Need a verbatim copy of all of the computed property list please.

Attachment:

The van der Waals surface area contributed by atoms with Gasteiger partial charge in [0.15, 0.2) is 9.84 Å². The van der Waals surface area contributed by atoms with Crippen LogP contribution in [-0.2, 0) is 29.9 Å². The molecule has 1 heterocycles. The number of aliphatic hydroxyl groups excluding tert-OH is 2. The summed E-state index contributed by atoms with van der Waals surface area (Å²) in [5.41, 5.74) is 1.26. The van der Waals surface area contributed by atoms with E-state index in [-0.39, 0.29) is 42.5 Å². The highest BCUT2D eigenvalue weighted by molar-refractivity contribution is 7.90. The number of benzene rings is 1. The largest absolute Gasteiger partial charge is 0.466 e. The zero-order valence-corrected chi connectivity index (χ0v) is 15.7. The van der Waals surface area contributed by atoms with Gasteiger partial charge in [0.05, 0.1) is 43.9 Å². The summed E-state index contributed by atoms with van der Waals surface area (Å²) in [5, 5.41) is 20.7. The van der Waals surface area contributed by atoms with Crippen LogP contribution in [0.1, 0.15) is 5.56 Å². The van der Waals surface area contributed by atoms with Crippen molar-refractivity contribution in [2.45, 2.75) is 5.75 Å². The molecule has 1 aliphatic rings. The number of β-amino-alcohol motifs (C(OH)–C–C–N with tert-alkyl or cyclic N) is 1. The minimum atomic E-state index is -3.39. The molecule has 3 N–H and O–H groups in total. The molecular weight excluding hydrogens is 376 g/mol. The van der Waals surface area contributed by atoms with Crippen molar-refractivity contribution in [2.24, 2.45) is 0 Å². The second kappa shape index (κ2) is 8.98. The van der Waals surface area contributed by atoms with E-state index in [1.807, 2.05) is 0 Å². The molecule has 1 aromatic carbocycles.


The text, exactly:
The van der Waals surface area contributed by atoms with Gasteiger partial charge in [0.15, 0.2) is 9.84 Å². The van der Waals surface area contributed by atoms with Crippen LogP contribution in [-0.2, 0) is 29.9 Å². The molecule has 1 heterocycles. The number of aliphatic hydroxyl groups excluding tert-OH is 2. The summed E-state index contributed by atoms with van der Waals surface area (Å²) in [5.41, 5.74) is 1.26. The van der Waals surface area contributed by atoms with E-state index in [-0.39, 0.29) is 42.5 Å². The highest BCUT2D eigenvalue weighted by molar-refractivity contribution is 7.90. The number of benzene rings is 1. The largest absolute Gasteiger partial charge is 0.466 e. The zero-order valence-corrected chi connectivity index (χ0v) is 15.7. The van der Waals surface area contributed by atoms with Gasteiger partial charge in [0.05, 0.1) is 43.9 Å². The summed E-state index contributed by atoms with van der Waals surface area (Å²) in [5, 5.41) is 20.7. The van der Waals surface area contributed by atoms with Crippen LogP contribution in [0.1, 0.15) is 5.56 Å². The van der Waals surface area contributed by atoms with Crippen molar-refractivity contribution in [2.45, 2.75) is 5.75 Å². The molecule has 1 aliphatic rings. The number of β-amino-alcohol motifs (C(OH)–C–C–N with tert-alkyl or cyclic N) is 1. The minimum atomic E-state index is -3.39. The molecule has 3 N–H and O–H groups in total. The molecular weight excluding hydrogens is 376 g/mol. The van der Waals surface area contributed by atoms with Crippen molar-refractivity contribution in [2.24, 2.45) is 0 Å². The second kappa shape index (κ2) is 8.98. The van der Waals surface area contributed by atoms with E-state index in [1.807, 2.05) is 0 Å². The molecule has 1 aromatic carbocycles.